I am currently engaged in teaching my brother to program. He is a total beginner, but very smart. (And he actually wants to learn). I've noticed that some of our sessions have gotten bogged down in minor details, and I don't feel I've been very organized. (But the answers to this post have helped a lot.)
What can I do better to teach him effectively? Is there a logical order that I can use to run through concept by concept? Are there complexities I should avoid till later?
The language we are working with is Python, but advice in any language is welcome.
How to Help
If you have good ones please add the following in your answer:
- Beginner Exercises and Project Ideas
- Resources for teaching beginners
- Screencasts / blog posts / free e-books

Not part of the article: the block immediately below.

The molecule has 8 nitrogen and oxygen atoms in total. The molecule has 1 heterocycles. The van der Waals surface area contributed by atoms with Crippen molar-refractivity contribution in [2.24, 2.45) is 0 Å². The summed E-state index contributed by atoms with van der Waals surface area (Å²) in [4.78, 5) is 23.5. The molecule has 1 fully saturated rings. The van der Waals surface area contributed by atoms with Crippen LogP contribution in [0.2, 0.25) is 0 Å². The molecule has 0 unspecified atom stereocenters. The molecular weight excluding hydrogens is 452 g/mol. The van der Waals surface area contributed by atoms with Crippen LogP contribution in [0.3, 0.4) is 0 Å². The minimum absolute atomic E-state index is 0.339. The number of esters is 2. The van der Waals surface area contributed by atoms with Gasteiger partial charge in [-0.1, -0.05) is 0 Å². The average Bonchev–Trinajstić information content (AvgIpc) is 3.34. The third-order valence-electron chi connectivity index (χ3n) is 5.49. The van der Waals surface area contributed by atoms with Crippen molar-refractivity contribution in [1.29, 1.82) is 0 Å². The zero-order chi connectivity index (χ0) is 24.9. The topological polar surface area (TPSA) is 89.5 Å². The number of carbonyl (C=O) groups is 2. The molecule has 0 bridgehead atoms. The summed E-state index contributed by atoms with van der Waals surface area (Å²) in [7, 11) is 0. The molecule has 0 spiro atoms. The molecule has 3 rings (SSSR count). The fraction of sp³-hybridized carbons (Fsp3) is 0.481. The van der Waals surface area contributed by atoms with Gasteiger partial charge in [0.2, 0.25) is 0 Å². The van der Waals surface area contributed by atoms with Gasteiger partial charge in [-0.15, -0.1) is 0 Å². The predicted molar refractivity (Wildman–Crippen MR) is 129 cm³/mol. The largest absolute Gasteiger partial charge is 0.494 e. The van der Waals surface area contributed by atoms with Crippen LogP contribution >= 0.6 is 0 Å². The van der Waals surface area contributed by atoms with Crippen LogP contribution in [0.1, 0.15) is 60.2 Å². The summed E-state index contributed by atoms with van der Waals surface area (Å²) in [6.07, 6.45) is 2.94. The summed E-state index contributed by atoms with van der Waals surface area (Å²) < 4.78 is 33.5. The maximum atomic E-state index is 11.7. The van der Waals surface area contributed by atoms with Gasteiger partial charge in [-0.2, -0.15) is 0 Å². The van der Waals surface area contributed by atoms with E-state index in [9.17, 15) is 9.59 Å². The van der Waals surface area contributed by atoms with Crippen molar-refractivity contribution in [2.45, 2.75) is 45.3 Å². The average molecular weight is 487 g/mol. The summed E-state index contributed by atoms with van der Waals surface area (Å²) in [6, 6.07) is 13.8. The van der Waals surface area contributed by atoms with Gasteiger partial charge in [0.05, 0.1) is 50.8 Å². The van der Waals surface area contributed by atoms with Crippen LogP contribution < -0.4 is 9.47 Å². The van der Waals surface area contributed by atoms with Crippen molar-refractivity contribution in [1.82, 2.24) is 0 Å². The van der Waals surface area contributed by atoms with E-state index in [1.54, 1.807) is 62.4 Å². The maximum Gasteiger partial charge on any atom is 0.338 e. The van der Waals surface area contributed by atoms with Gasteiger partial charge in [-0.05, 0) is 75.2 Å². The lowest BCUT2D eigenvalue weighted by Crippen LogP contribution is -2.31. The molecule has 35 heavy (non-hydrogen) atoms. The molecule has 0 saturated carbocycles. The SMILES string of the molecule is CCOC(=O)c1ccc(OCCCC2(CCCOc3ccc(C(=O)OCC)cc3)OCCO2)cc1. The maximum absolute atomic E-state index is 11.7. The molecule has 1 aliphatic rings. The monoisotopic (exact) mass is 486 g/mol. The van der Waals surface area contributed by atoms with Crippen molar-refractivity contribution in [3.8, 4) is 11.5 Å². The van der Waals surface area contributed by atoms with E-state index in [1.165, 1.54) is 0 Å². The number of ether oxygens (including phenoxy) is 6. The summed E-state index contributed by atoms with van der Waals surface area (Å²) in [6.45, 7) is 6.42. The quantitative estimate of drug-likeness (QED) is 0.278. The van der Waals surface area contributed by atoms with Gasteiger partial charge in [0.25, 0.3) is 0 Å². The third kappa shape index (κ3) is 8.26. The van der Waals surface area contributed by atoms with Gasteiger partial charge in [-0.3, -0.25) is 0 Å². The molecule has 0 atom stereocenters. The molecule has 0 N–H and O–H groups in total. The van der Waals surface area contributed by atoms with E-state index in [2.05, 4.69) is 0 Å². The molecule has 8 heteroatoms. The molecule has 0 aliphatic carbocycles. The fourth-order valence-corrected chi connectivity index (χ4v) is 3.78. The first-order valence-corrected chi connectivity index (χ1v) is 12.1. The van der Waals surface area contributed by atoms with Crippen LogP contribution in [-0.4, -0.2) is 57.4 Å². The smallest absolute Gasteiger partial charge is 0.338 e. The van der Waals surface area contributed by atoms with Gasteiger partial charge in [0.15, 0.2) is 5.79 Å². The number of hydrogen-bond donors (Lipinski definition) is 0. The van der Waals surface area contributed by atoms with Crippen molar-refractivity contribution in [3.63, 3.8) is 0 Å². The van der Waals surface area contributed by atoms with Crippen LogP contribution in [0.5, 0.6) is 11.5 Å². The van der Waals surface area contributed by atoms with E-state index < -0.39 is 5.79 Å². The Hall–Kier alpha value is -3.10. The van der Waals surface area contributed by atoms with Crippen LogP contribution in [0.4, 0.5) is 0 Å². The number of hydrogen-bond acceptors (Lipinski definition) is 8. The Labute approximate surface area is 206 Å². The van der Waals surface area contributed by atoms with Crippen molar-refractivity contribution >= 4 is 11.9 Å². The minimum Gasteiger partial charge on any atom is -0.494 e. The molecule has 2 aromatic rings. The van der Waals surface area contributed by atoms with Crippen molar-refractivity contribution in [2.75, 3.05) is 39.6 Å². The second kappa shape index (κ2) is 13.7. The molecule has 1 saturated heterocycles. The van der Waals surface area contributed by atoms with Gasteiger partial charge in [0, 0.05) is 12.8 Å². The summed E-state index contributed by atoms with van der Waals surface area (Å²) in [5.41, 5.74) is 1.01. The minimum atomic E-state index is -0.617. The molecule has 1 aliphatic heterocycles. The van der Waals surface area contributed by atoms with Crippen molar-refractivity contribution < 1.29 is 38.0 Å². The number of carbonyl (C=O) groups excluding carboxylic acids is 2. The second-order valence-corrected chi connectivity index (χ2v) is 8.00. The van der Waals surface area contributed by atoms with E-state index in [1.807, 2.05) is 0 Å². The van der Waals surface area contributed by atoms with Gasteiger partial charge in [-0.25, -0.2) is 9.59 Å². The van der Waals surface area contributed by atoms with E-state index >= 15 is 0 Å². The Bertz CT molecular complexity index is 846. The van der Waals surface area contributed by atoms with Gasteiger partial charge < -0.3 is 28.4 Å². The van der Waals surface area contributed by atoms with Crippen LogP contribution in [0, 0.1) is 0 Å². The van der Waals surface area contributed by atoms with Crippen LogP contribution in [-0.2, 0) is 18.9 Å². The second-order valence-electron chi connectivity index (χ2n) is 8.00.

- Print books that are good for beginners
Please describe the resource with a link to it so I can take a look. I want everyone to know that I have definitely been using some of these ideas. Your submissions will be aggregated in this post.
Online Resources for teaching beginners:
- A Gentle Introduction to Programming Using Python
- How to Think Like a Computer Scientist
- Alice: a 3d program for beginners
- Scratch (A system to develop programming skills)
- How To Design Programs
- Structure and Interpretation of Computer Programs
- Learn To Program
- Robert Read's How To Be a Programmer
- Microsoft XNA
- Spawning the Next Generation of Hackers
- COMP1917 Higher Computing lectures by Richard Buckland (requires iTunes)
- Dive into Python
- Python Wikibook
- Project Euler - sample problems (mostly mathematical)
- pygame - an easy python library for creating games
- Invent Your Own Computer Games With Python
- Foundations of Programming for a next step beyond basics.
- Squeak by Example
- Snake Wrangling For Kids (It's not just for kids!)
Recommended Print Books for teaching beginners